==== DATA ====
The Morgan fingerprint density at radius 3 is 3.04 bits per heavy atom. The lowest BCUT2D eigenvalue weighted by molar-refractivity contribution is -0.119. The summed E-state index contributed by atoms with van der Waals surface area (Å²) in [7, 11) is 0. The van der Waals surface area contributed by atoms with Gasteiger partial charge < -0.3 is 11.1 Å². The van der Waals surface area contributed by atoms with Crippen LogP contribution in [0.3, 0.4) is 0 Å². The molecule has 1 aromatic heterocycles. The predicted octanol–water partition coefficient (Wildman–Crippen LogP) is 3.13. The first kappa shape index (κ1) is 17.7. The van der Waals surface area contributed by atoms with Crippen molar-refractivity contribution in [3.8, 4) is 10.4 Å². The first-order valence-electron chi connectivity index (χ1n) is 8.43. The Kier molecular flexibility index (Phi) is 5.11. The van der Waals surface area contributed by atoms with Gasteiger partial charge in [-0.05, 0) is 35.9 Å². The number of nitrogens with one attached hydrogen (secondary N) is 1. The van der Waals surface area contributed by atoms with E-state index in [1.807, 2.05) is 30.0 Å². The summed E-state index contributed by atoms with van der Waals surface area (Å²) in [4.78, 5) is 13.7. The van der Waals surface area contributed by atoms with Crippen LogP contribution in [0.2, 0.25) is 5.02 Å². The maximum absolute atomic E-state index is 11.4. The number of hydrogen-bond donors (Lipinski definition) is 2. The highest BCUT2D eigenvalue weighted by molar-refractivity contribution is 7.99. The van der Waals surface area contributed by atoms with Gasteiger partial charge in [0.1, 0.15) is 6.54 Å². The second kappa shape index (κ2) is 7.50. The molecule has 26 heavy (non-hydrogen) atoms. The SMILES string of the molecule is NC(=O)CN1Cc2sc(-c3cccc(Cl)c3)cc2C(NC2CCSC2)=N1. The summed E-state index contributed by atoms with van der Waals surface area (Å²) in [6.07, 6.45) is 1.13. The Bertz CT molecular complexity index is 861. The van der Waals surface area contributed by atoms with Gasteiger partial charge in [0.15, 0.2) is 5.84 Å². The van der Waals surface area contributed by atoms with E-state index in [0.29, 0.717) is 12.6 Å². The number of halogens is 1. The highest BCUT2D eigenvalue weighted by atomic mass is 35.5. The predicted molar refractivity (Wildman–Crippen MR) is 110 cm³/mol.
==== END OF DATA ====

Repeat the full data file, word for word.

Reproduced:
The Morgan fingerprint density at radius 3 is 3.04 bits per heavy atom. The lowest BCUT2D eigenvalue weighted by molar-refractivity contribution is -0.119. The summed E-state index contributed by atoms with van der Waals surface area (Å²) in [7, 11) is 0. The van der Waals surface area contributed by atoms with Gasteiger partial charge < -0.3 is 11.1 Å². The van der Waals surface area contributed by atoms with Crippen LogP contribution in [0.3, 0.4) is 0 Å². The molecule has 1 aromatic heterocycles. The predicted octanol–water partition coefficient (Wildman–Crippen LogP) is 3.13. The first kappa shape index (κ1) is 17.7. The van der Waals surface area contributed by atoms with Crippen molar-refractivity contribution in [3.8, 4) is 10.4 Å². The first-order valence-electron chi connectivity index (χ1n) is 8.43. The Kier molecular flexibility index (Phi) is 5.11. The van der Waals surface area contributed by atoms with Gasteiger partial charge in [-0.05, 0) is 35.9 Å². The number of nitrogens with one attached hydrogen (secondary N) is 1. The van der Waals surface area contributed by atoms with E-state index in [1.807, 2.05) is 30.0 Å². The summed E-state index contributed by atoms with van der Waals surface area (Å²) in [4.78, 5) is 13.7. The van der Waals surface area contributed by atoms with Crippen LogP contribution in [0.2, 0.25) is 5.02 Å². The maximum absolute atomic E-state index is 11.4. The number of hydrogen-bond donors (Lipinski definition) is 2. The highest BCUT2D eigenvalue weighted by molar-refractivity contribution is 7.99. The van der Waals surface area contributed by atoms with Gasteiger partial charge in [0.1, 0.15) is 6.54 Å². The second kappa shape index (κ2) is 7.50. The molecule has 26 heavy (non-hydrogen) atoms. The SMILES string of the molecule is NC(=O)CN1Cc2sc(-c3cccc(Cl)c3)cc2C(NC2CCSC2)=N1. The summed E-state index contributed by atoms with van der Waals surface area (Å²) in [6.07, 6.45) is 1.13. The Bertz CT molecular complexity index is 861. The van der Waals surface area contributed by atoms with Gasteiger partial charge in [0.15, 0.2) is 5.84 Å². The van der Waals surface area contributed by atoms with E-state index in [0.29, 0.717) is 12.6 Å². The number of halogens is 1. The highest BCUT2D eigenvalue weighted by atomic mass is 35.5. The predicted molar refractivity (Wildman–Crippen MR) is 110 cm³/mol.